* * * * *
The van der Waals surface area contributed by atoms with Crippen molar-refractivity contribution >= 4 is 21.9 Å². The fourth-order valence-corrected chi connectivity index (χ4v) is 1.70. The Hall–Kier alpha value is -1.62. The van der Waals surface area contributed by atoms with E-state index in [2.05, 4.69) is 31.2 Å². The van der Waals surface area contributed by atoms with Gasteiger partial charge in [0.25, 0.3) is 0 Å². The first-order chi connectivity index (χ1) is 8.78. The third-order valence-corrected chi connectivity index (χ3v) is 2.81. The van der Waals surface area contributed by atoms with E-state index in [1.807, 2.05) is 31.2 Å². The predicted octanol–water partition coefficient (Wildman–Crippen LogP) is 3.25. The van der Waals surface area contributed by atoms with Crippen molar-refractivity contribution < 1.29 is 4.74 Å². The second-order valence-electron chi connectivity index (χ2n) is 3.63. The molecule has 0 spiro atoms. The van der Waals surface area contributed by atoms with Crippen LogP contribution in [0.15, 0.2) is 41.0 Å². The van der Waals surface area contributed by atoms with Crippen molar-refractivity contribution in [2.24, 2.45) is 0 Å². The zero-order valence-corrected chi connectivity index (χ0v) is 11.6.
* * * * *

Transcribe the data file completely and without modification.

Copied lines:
The van der Waals surface area contributed by atoms with Crippen molar-refractivity contribution >= 4 is 21.9 Å². The fourth-order valence-corrected chi connectivity index (χ4v) is 1.70. The Hall–Kier alpha value is -1.62. The van der Waals surface area contributed by atoms with E-state index in [2.05, 4.69) is 31.2 Å². The van der Waals surface area contributed by atoms with Gasteiger partial charge in [0.25, 0.3) is 0 Å². The first-order chi connectivity index (χ1) is 8.78. The third-order valence-corrected chi connectivity index (χ3v) is 2.81. The van der Waals surface area contributed by atoms with E-state index in [1.807, 2.05) is 31.2 Å². The predicted octanol–water partition coefficient (Wildman–Crippen LogP) is 3.25. The van der Waals surface area contributed by atoms with Crippen molar-refractivity contribution < 1.29 is 4.74 Å². The second-order valence-electron chi connectivity index (χ2n) is 3.63. The molecule has 0 spiro atoms. The van der Waals surface area contributed by atoms with Crippen LogP contribution in [0.15, 0.2) is 41.0 Å². The van der Waals surface area contributed by atoms with Crippen molar-refractivity contribution in [2.24, 2.45) is 0 Å². The zero-order valence-corrected chi connectivity index (χ0v) is 11.6.